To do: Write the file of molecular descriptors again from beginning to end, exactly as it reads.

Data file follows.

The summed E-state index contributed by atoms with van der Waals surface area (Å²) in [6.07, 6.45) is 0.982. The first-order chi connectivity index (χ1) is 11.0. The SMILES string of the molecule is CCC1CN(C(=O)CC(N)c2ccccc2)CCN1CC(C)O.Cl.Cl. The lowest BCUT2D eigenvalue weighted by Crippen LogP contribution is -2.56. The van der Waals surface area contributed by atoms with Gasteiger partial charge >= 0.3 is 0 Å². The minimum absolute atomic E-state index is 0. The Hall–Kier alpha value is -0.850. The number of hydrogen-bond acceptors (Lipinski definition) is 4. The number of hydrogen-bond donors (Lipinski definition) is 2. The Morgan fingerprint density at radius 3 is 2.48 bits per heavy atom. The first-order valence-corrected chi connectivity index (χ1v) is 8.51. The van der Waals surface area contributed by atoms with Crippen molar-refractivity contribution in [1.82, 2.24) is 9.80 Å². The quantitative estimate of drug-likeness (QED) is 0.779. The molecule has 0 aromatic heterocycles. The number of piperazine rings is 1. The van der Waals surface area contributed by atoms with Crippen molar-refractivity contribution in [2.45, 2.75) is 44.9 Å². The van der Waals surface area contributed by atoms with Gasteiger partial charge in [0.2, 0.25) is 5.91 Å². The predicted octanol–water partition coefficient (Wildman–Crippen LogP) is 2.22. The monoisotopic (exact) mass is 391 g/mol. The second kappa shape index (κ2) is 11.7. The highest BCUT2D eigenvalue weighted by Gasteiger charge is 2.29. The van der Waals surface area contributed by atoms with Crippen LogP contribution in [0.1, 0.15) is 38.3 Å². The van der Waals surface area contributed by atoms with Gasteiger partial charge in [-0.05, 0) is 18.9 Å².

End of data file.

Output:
The summed E-state index contributed by atoms with van der Waals surface area (Å²) in [6.07, 6.45) is 0.982. The first-order chi connectivity index (χ1) is 11.0. The SMILES string of the molecule is CCC1CN(C(=O)CC(N)c2ccccc2)CCN1CC(C)O.Cl.Cl. The lowest BCUT2D eigenvalue weighted by Crippen LogP contribution is -2.56. The van der Waals surface area contributed by atoms with Gasteiger partial charge >= 0.3 is 0 Å². The minimum absolute atomic E-state index is 0. The Hall–Kier alpha value is -0.850. The number of hydrogen-bond acceptors (Lipinski definition) is 4. The number of hydrogen-bond donors (Lipinski definition) is 2. The Morgan fingerprint density at radius 3 is 2.48 bits per heavy atom. The first-order valence-corrected chi connectivity index (χ1v) is 8.51. The van der Waals surface area contributed by atoms with Crippen molar-refractivity contribution in [1.82, 2.24) is 9.80 Å². The quantitative estimate of drug-likeness (QED) is 0.779. The molecule has 0 aromatic heterocycles. The number of piperazine rings is 1. The van der Waals surface area contributed by atoms with Crippen molar-refractivity contribution in [2.45, 2.75) is 44.9 Å². The van der Waals surface area contributed by atoms with Gasteiger partial charge in [0.2, 0.25) is 5.91 Å². The predicted octanol–water partition coefficient (Wildman–Crippen LogP) is 2.22. The monoisotopic (exact) mass is 391 g/mol. The second kappa shape index (κ2) is 11.7. The highest BCUT2D eigenvalue weighted by Gasteiger charge is 2.29. The van der Waals surface area contributed by atoms with Crippen LogP contribution in [0.1, 0.15) is 38.3 Å². The van der Waals surface area contributed by atoms with Gasteiger partial charge in [-0.05, 0) is 18.9 Å².